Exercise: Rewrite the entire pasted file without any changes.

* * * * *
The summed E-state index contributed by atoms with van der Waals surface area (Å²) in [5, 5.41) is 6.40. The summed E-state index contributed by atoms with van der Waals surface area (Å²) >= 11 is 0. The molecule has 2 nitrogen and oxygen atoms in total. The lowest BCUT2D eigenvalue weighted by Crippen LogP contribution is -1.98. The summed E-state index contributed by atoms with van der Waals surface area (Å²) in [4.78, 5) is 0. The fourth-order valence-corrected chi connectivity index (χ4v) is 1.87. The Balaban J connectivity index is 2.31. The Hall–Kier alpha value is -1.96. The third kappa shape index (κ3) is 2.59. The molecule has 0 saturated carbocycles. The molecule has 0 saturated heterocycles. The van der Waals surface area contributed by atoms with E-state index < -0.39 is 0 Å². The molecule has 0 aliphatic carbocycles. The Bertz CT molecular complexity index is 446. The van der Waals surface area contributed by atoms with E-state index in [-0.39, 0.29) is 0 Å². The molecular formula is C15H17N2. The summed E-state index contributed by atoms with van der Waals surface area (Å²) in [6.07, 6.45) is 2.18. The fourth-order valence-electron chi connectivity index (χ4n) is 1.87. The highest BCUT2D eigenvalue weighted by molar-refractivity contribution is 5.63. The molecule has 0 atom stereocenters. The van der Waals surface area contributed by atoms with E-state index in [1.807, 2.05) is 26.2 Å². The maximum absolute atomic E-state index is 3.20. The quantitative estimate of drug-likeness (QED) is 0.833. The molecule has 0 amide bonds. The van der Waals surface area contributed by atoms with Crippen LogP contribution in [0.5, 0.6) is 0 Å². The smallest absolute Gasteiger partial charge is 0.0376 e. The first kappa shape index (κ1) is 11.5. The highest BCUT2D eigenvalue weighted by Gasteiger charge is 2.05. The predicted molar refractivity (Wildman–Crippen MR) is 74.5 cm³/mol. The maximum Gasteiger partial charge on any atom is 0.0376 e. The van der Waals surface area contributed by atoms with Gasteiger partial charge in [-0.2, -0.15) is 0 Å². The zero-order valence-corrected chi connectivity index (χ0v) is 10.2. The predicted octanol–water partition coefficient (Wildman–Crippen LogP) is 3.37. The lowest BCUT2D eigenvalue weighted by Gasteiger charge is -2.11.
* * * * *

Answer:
The summed E-state index contributed by atoms with van der Waals surface area (Å²) in [5, 5.41) is 6.40. The summed E-state index contributed by atoms with van der Waals surface area (Å²) >= 11 is 0. The molecule has 2 nitrogen and oxygen atoms in total. The lowest BCUT2D eigenvalue weighted by Crippen LogP contribution is -1.98. The summed E-state index contributed by atoms with van der Waals surface area (Å²) in [4.78, 5) is 0. The fourth-order valence-corrected chi connectivity index (χ4v) is 1.87. The Balaban J connectivity index is 2.31. The Hall–Kier alpha value is -1.96. The third kappa shape index (κ3) is 2.59. The molecule has 0 saturated carbocycles. The molecule has 0 saturated heterocycles. The van der Waals surface area contributed by atoms with E-state index < -0.39 is 0 Å². The molecule has 0 aliphatic carbocycles. The Bertz CT molecular complexity index is 446. The van der Waals surface area contributed by atoms with E-state index in [-0.39, 0.29) is 0 Å². The molecular formula is C15H17N2. The summed E-state index contributed by atoms with van der Waals surface area (Å²) in [6.07, 6.45) is 2.18. The fourth-order valence-electron chi connectivity index (χ4n) is 1.87. The highest BCUT2D eigenvalue weighted by molar-refractivity contribution is 5.63. The molecule has 0 atom stereocenters. The van der Waals surface area contributed by atoms with E-state index in [1.807, 2.05) is 26.2 Å². The maximum absolute atomic E-state index is 3.20. The quantitative estimate of drug-likeness (QED) is 0.833. The molecule has 0 amide bonds. The van der Waals surface area contributed by atoms with Crippen LogP contribution in [0.5, 0.6) is 0 Å². The smallest absolute Gasteiger partial charge is 0.0376 e. The first kappa shape index (κ1) is 11.5. The highest BCUT2D eigenvalue weighted by Gasteiger charge is 2.05. The predicted molar refractivity (Wildman–Crippen MR) is 74.5 cm³/mol. The maximum Gasteiger partial charge on any atom is 0.0376 e. The van der Waals surface area contributed by atoms with Gasteiger partial charge in [-0.2, -0.15) is 0 Å². The zero-order valence-corrected chi connectivity index (χ0v) is 10.2. The predicted octanol–water partition coefficient (Wildman–Crippen LogP) is 3.37. The lowest BCUT2D eigenvalue weighted by Gasteiger charge is -2.11.